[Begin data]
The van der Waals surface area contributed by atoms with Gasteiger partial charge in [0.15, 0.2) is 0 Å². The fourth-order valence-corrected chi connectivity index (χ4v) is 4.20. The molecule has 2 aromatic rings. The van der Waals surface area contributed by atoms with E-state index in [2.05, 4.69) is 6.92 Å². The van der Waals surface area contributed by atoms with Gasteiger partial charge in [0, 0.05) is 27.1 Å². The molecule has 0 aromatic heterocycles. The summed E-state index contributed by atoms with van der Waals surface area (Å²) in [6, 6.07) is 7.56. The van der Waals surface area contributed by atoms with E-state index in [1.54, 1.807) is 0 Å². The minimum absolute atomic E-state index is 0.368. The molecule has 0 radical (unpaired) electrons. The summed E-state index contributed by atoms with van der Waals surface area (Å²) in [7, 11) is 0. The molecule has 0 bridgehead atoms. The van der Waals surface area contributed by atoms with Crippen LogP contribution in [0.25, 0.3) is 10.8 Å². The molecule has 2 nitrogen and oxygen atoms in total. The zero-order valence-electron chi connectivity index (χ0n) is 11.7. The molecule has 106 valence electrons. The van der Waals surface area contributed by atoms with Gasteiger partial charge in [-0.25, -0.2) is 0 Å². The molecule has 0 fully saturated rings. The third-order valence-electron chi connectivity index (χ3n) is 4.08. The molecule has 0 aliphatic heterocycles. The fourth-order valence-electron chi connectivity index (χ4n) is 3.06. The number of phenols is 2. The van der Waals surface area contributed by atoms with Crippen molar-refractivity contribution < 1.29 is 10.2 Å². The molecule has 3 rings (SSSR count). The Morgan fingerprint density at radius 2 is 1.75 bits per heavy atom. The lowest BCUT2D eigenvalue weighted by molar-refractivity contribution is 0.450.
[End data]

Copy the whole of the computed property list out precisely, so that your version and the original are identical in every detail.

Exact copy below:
The van der Waals surface area contributed by atoms with Gasteiger partial charge in [0.15, 0.2) is 0 Å². The fourth-order valence-corrected chi connectivity index (χ4v) is 4.20. The molecule has 2 aromatic rings. The van der Waals surface area contributed by atoms with E-state index in [2.05, 4.69) is 6.92 Å². The van der Waals surface area contributed by atoms with Gasteiger partial charge in [0, 0.05) is 27.1 Å². The molecule has 0 aromatic heterocycles. The summed E-state index contributed by atoms with van der Waals surface area (Å²) in [6, 6.07) is 7.56. The van der Waals surface area contributed by atoms with E-state index in [1.54, 1.807) is 0 Å². The minimum absolute atomic E-state index is 0.368. The molecule has 0 radical (unpaired) electrons. The summed E-state index contributed by atoms with van der Waals surface area (Å²) in [7, 11) is 0. The molecule has 0 bridgehead atoms. The van der Waals surface area contributed by atoms with Crippen LogP contribution in [0.25, 0.3) is 10.8 Å². The molecule has 2 nitrogen and oxygen atoms in total. The zero-order valence-electron chi connectivity index (χ0n) is 11.7. The molecule has 106 valence electrons. The van der Waals surface area contributed by atoms with Gasteiger partial charge in [-0.25, -0.2) is 0 Å². The molecule has 0 fully saturated rings. The third-order valence-electron chi connectivity index (χ3n) is 4.08. The molecule has 0 aliphatic heterocycles. The fourth-order valence-electron chi connectivity index (χ4n) is 3.06. The number of phenols is 2. The van der Waals surface area contributed by atoms with Crippen molar-refractivity contribution < 1.29 is 10.2 Å². The molecule has 3 rings (SSSR count). The Morgan fingerprint density at radius 2 is 1.75 bits per heavy atom. The lowest BCUT2D eigenvalue weighted by molar-refractivity contribution is 0.450.